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Big night for Texas
Spartan senior raises his game in VOL finale; sends Lathrop to playoffs
Texas feature pic
Eric Spencers offensive explosion Tuesday night against Sierra vaulted Lathrop to a thrilling overtime victory and the schools second postseason berth. - photo by JONAMAR JACINTO/The Bulletin

At the midway point in the season, things weren’t unfolding as planned for the Lathrop boys basketball team and  senior forward Eric Spencer.

The Spartans, who opened Valley Oak League play with a statement win over Manteca, were on the verge of falling out of the race for the conference’s three Sac-Joaquin Section playoff seeds.

After starting league play 2-0, Lathrop dropped four of its next six games, including a disparaging loss to East Union (1-13) and a heartbreaker to Weston Ranch two nights later.

Spencer, meanwhile, had lost his starting job and watched his production of the offensive end fall off.

Those struggles seemed like distant memories on Tuesday evening, as the Spartans and Spencer celebrated a 66-62 overtime victory over Sierra in their Valley Oak League finale.

By virtue of their midseason malaise, Lathrop left itself no margin for error. The terms were simple: Only a victory over the once-beaten, three-time defending champion Timberwolves would guarantee the program’s second playoff berth.

Lathrop did just that, scoring the final six points in overtime to RSVP for the Sac-Joaquin Section Division IV tournament.

The Spartans closed the VOL season by winning five of their last six games, and will open the playoffs at home against Southern League champion Mariposa on Wednesday.

“Five weeks ago, when we dropped a tough one to Weston Ranch, that dropped us to, I believe, 4-4,” Lathrop coach Nathan McGrath said, his team seeded sixth by the committee. “With the exception of the Kimball game last week, we’ve been playing our best basketball.”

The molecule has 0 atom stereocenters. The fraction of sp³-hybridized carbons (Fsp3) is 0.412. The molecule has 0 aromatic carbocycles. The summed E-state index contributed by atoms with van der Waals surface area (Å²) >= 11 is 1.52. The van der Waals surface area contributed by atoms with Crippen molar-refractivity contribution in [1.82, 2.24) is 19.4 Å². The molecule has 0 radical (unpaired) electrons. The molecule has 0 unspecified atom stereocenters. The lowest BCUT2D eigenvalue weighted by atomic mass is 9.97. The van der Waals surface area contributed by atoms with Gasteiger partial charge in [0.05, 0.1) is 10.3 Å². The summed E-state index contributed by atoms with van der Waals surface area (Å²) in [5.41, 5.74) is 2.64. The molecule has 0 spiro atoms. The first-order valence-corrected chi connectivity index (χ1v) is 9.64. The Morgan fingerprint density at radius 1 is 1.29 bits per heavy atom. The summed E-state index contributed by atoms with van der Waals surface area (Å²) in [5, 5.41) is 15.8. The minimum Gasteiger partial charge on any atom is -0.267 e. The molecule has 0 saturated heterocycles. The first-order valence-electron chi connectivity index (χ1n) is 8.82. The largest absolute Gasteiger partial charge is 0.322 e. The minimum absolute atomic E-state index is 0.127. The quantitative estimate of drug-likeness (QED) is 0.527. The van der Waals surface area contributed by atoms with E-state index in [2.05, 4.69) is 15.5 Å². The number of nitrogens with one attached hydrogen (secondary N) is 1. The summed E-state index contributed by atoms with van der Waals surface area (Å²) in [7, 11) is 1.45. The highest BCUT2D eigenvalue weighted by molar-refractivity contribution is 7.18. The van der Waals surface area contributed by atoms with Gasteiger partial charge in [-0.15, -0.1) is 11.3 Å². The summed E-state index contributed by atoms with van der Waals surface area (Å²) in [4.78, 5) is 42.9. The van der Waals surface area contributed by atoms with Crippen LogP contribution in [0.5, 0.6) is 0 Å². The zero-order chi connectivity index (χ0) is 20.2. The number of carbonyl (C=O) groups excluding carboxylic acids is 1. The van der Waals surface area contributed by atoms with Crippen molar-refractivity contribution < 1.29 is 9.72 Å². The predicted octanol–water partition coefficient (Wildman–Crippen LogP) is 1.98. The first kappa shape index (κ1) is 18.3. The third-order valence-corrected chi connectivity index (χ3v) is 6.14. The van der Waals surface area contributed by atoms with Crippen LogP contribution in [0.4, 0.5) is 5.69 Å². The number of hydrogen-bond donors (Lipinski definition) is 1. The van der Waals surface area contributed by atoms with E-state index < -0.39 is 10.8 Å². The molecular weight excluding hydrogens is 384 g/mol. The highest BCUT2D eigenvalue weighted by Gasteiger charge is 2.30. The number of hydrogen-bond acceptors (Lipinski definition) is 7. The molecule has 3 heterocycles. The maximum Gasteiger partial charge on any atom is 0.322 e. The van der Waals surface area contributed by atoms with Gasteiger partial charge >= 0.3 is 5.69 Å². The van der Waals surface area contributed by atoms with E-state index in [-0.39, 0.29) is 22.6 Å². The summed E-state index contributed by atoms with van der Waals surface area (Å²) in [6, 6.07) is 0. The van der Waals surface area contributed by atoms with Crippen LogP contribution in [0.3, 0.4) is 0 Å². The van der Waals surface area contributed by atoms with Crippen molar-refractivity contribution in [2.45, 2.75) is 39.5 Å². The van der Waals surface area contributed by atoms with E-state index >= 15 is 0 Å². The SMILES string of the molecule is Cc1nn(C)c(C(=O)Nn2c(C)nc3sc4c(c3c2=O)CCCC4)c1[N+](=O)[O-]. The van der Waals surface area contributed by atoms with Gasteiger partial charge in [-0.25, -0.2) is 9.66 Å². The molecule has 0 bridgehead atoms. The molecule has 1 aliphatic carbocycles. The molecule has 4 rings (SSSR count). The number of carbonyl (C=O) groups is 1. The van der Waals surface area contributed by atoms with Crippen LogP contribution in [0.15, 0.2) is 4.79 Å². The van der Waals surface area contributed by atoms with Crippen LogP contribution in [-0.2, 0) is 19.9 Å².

An unlikely hero rose to the occasion on Tuesday evening.

Spencer not only stepped up for Lathrop, but he stepped out too. Out to the 3-point line.

The 6-foot-5 power forward/center connected on all four of his 3-point attempts. They were his first 3s of the season.

The player known affectionately around the program as “Texas” finished with a season-high 21 points, his first double-digit scoring effort in more than a month.

“I gave him the game ball tonight. He played a fantastic game,” McGrath said. “Those were his first 3-pointers attempted all year. I don’t know where that came from.

“Texas was phenomenal tonight,” he added. “We didn’t get much from some of the guys that we’re normally getting eight to 12 points from, so other guys stepped up, seniors like Eric Spencer.”

Spencer buried his first 3-pointer during an 8-0 spurt to start the game. However, he was at his season-best at the start of the third quarter with the Spartans trailing by nine.

Spencer scored 11 of Lathrop’s first 13 points in the second half, including three 3-pointers. His last pulled Lathrop to within 32-31 and energized a capacity home crowd.

Though his team would eventually build back the lead, Sierra coach Scott Thomason said Spencer’s shooting spree in the first three minutes of the third quarter was the difference.

Lathrop’s confidence swelled with each long-range bucket, he said.

“I didn’t expect their big guy to step out and hit all those 3s,” Thomason said. “We’re playing off those guys. ‘They can’t shoot, they can’t shoot.’ But (Spencer) bangs down three or four 3s.”

Even Spencer’s teammates were surprised by his range and sudden stroke.

His production had tapered off considerably in league play and he hadn’t scored in double figures since netting 15 in an 88-69 victory over Lodi on Jan. 3.

In 12 non-league games, Spencer averaged 9 points per game with six games in double figures.

In the 12 leagues to follow, his average – along with his minutes – slipped to 5 points.

It appears he’s found his form at just the right time.

Spencer, whose free throw with 1.6 seconds left in overtime iced the win Tuesday, gives McGrath another tall body to compliment fellow senior T.J. Conley.

And as he proved on Tuesday, his ability to shoot from distance can be a matchup nightmare for opposing big men.

“He came through,” said point guard Nilo Yuson, who finished with 24 points and eight assists, five rebounds and four steals in the win. “I’ve never seen him shoot like that.”